Did Nancy Pelosi’s Taiwan Trip Close the Thucydides Trap?
The Chinese standpoint is clear: The status quo that gave cross-Strait relations a semblance of stability has been ruptured.
In Northeast Asia, China’s growing camaraderie with an isolated North Korea coupled with enhanced American alliances with Japan and South Korea portends an even trickier situation given Kim Jong Un’s impending seventh nuclear test. The absence of President Yoon Suk-yeol and his foreign minister during Pelosi’s visit to South Korea, which was noted by China, is a signal to avoid any unnecessary diplomatic controversy with Beijing. Japan’s defiant trajectory, of course, has already been set as an Indo-Pacific anchor state that has indicated military support for Taiwan’s defense though, considering the potential for volatility, it has largely refused to comment on Pelosi’s stopover in Taiwan.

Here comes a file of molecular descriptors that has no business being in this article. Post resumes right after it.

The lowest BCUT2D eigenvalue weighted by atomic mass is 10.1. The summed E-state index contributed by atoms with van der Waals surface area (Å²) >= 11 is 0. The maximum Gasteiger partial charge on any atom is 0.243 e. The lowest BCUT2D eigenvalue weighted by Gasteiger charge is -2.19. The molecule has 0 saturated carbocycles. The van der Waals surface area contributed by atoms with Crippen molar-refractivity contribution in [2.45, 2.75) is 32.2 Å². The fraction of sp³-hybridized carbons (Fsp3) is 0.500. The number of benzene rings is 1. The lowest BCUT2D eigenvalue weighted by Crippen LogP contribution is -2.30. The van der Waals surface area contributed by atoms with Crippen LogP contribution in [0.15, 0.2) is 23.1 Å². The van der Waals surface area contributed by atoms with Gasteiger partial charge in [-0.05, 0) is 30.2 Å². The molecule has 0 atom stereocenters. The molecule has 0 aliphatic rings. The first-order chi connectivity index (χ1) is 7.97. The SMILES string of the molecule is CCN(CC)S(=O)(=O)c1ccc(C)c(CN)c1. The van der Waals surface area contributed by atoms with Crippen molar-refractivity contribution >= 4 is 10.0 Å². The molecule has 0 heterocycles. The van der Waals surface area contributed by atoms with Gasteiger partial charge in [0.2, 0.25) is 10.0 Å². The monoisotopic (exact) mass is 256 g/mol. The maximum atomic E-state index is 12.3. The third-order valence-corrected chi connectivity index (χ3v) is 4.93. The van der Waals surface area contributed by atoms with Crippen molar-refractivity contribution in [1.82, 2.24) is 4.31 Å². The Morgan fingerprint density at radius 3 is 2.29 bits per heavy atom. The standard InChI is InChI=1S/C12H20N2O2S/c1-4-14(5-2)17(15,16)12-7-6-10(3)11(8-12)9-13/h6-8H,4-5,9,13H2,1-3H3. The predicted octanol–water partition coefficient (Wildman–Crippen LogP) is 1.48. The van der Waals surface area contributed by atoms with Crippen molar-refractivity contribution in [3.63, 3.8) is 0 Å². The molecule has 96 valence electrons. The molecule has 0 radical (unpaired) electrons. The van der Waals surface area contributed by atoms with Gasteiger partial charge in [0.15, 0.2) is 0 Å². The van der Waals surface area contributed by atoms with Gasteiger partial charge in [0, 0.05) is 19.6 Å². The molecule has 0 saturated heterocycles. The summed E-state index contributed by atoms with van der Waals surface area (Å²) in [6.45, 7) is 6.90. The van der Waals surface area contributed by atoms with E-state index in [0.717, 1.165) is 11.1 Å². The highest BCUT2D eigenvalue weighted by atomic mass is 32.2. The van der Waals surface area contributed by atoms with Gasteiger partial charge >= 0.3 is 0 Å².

China’s calculation with India, the United States Indo-Pacific partner, despite the ongoing Himalayan conflict, has become more predictable because of Beijing’s need to expand its outreach in China-led multilateral forums like the SCO and India’s centrality as a buffer with the West and formally non-aligned power. However, a simple misstep would be enough to derail this fragile détente—the border talks have just reached a political “four-point consensus” though without any further disengagement. Hence, India will have to deftly manage Chinese advances for cross-regional cooperation.
Regardless of the furor, whether Pelosi’s visit should be criticized as a grave miscalculation or praised as a valiant attempt at displaying solidarity (or dominance in China’s view) seems moot in the grand scheme of things. What matters now is how the various regional stakeholders will maneuver diplomatic entente to de-escalate tensions between China and the United States and avoid making the Indo-Pacific the scapegoat of hegemonic gambling.
Dr. Jagannath Panda is a Contributing Editor at the National Interest. Dr. Panda is the Head of Stockholm Centre for South Asian and Indo-Pacific Affairs (SCSA-IPA) at the ISDP; and a Senior Fellow at The Hague Centre for Strategic Studies. He is also the Director for Europe-Asia Research Cooperation at the YCAPS, Japan.